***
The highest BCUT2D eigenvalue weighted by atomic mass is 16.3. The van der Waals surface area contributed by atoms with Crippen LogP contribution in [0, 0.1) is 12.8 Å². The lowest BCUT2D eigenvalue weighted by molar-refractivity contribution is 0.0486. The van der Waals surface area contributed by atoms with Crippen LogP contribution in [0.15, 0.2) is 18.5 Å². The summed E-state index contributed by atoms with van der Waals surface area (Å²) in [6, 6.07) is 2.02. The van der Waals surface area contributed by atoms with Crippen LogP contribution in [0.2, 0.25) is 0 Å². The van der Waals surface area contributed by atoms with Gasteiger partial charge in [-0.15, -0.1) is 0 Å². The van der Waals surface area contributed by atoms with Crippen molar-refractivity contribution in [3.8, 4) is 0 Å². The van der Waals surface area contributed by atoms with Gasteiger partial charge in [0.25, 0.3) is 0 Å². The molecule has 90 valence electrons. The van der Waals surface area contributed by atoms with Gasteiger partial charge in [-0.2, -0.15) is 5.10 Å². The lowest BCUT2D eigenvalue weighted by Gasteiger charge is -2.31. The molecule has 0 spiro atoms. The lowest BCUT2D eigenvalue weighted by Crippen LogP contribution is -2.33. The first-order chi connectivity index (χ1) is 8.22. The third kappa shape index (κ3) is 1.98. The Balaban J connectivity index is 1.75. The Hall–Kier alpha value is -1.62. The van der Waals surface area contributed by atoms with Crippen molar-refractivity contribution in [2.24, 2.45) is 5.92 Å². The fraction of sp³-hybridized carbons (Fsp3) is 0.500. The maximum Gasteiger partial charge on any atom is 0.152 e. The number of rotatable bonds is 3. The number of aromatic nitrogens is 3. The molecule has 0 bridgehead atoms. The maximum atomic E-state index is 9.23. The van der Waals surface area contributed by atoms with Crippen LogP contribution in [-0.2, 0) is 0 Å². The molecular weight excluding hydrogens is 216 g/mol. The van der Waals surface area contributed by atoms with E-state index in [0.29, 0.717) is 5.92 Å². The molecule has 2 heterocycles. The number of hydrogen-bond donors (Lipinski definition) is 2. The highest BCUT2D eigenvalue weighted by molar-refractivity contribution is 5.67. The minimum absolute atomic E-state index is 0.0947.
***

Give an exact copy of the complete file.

The highest BCUT2D eigenvalue weighted by atomic mass is 16.3. The van der Waals surface area contributed by atoms with Crippen LogP contribution in [0, 0.1) is 12.8 Å². The lowest BCUT2D eigenvalue weighted by molar-refractivity contribution is 0.0486. The van der Waals surface area contributed by atoms with Crippen LogP contribution in [0.15, 0.2) is 18.5 Å². The summed E-state index contributed by atoms with van der Waals surface area (Å²) in [6, 6.07) is 2.02. The van der Waals surface area contributed by atoms with Crippen LogP contribution in [0.2, 0.25) is 0 Å². The van der Waals surface area contributed by atoms with Gasteiger partial charge in [-0.15, -0.1) is 0 Å². The van der Waals surface area contributed by atoms with Crippen molar-refractivity contribution in [3.8, 4) is 0 Å². The van der Waals surface area contributed by atoms with Gasteiger partial charge in [0.25, 0.3) is 0 Å². The molecule has 90 valence electrons. The van der Waals surface area contributed by atoms with Gasteiger partial charge in [-0.2, -0.15) is 5.10 Å². The lowest BCUT2D eigenvalue weighted by Gasteiger charge is -2.31. The molecule has 0 spiro atoms. The lowest BCUT2D eigenvalue weighted by Crippen LogP contribution is -2.33. The first-order chi connectivity index (χ1) is 8.22. The third kappa shape index (κ3) is 1.98. The Balaban J connectivity index is 1.75. The Hall–Kier alpha value is -1.62. The van der Waals surface area contributed by atoms with Crippen molar-refractivity contribution in [2.24, 2.45) is 5.92 Å². The fraction of sp³-hybridized carbons (Fsp3) is 0.500. The maximum Gasteiger partial charge on any atom is 0.152 e. The number of rotatable bonds is 3. The number of aromatic nitrogens is 3. The molecule has 0 bridgehead atoms. The maximum atomic E-state index is 9.23. The van der Waals surface area contributed by atoms with Crippen LogP contribution in [-0.2, 0) is 0 Å². The molecular weight excluding hydrogens is 216 g/mol. The van der Waals surface area contributed by atoms with E-state index in [0.29, 0.717) is 5.92 Å². The molecule has 2 heterocycles. The number of hydrogen-bond donors (Lipinski definition) is 2. The highest BCUT2D eigenvalue weighted by molar-refractivity contribution is 5.67. The minimum absolute atomic E-state index is 0.0947.